Reinforcement learning (RL) in complex environments relies on selective attention to uncover those aspects of the environment that are most predictive of reward. Whereas previous work has focused on age-related changes in RL, it is not known whether older adults learn differently from younger adults when selective attention is required. In 2 experiments, we examined how aging affects the interaction between RL and selective attention. Younger and older adults performed a learning task in which only 1 stimulus dimension was relevant to predicting reward, and within it, 1 "target" feature was the most rewarding. Participants had to discover this target feature through trial and error. In Experiment 1, stimuli varied on 1 or 3 dimensions and participants received hints that revealed the target feature, the relevant dimension, or gave no information. Group-related differences in accuracy and RTs differed systematically as a function of the number of dimensions and the type of hint available. In Experiment 2 we used trial-by-trial computational modeling of the learning process to test for age-related differences in learning strategies. Behavior of both young and older adults was explained well by a reinforcement-learning model that uses selective attention to constrain learning. However, the model suggested that older adults restricted their learning to fewer features, employing more focused attention than younger adults. Furthermore, this difference in strategy predicted age-related deficits in accuracy. We discuss these results suggesting that a narrower filter of attention may reflect an adaptation to the reduced capabilities of the reinforcement learning system.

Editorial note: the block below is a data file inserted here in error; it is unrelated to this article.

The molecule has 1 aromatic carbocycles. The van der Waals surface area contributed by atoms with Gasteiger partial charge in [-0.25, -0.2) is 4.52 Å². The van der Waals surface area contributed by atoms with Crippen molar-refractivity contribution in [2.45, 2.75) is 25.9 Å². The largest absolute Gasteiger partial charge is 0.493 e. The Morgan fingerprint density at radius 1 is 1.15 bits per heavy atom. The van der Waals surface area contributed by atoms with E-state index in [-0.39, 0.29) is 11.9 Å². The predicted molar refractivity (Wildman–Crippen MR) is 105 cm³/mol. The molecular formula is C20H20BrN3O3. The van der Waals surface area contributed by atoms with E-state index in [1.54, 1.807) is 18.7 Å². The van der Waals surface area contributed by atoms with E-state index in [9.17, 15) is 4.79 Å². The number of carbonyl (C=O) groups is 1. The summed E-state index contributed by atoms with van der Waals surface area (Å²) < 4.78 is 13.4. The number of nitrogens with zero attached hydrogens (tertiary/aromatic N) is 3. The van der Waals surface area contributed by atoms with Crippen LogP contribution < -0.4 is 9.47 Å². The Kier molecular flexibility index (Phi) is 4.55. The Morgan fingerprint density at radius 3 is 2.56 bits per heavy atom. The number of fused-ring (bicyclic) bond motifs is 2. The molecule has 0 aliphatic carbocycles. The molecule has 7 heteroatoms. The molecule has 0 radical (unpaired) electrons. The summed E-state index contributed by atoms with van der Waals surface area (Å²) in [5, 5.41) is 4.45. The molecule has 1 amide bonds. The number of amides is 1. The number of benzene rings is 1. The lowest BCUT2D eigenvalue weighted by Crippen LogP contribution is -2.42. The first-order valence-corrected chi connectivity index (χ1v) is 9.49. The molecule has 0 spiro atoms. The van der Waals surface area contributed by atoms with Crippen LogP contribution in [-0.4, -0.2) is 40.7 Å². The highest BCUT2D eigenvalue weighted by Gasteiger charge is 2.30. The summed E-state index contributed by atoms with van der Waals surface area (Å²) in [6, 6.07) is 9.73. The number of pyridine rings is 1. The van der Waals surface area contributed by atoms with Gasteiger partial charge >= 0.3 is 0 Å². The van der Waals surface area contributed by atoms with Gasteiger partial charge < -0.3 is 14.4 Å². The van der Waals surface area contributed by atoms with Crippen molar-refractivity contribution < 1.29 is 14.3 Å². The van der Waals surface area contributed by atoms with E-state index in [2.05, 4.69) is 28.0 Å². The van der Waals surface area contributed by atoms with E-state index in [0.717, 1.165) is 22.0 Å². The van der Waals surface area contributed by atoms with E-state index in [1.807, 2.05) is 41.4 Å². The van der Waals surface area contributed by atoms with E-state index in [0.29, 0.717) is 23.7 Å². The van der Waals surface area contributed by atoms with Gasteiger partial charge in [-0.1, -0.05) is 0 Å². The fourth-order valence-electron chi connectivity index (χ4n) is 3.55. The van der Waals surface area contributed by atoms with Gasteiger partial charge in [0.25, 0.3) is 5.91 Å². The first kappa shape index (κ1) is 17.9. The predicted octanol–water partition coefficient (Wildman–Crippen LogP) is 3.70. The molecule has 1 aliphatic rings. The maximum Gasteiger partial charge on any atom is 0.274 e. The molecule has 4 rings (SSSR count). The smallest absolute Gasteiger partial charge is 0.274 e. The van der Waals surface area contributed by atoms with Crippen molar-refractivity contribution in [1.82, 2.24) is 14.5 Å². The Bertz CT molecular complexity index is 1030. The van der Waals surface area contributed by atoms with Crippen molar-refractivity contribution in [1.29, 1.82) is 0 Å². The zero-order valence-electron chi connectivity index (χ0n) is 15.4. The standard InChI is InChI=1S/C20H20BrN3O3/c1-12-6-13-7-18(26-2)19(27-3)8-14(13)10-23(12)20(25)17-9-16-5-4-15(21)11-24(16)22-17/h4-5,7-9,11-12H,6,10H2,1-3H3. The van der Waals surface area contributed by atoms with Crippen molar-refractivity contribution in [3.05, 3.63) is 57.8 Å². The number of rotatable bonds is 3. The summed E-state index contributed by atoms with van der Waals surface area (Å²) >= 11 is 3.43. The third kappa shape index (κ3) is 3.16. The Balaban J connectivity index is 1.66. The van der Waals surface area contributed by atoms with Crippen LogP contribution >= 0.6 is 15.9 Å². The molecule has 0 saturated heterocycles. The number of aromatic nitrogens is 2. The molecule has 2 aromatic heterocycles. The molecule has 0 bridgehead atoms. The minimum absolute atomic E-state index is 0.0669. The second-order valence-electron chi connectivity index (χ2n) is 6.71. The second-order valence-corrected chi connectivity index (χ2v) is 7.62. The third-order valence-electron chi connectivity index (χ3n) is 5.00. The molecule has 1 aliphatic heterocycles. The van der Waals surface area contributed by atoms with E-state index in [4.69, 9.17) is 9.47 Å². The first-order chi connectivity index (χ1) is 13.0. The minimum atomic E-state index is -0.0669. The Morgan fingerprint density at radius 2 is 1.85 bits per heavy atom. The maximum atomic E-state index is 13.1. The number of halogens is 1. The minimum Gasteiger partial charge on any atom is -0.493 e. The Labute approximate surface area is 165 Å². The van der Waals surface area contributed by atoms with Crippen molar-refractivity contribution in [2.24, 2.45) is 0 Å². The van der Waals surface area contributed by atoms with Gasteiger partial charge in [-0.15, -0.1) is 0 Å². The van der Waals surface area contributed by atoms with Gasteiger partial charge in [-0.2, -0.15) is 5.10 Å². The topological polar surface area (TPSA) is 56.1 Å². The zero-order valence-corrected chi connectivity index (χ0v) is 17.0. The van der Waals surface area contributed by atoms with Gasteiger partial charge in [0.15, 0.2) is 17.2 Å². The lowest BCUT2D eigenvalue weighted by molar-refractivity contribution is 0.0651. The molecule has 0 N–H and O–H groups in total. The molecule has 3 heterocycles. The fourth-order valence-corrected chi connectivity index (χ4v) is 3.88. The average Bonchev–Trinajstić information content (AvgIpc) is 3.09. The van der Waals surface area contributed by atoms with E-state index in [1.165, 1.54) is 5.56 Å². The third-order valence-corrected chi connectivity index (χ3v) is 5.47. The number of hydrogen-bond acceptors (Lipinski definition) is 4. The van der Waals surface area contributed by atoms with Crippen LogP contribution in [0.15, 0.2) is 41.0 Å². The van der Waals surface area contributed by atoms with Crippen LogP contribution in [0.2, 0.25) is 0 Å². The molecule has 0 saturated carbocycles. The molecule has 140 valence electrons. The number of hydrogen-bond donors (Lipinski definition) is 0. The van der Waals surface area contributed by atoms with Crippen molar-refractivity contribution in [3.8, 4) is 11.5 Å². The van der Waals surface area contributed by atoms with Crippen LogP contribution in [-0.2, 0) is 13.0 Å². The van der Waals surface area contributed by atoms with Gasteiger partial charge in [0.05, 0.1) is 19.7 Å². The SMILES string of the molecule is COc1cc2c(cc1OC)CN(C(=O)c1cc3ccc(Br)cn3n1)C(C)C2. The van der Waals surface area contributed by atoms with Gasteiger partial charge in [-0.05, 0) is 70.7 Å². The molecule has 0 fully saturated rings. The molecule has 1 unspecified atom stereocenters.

All Science Journal Classification (ASJC) codes
- Social Psychology
- Geriatrics and Gerontology
- Reinforcement learning
- Selective attention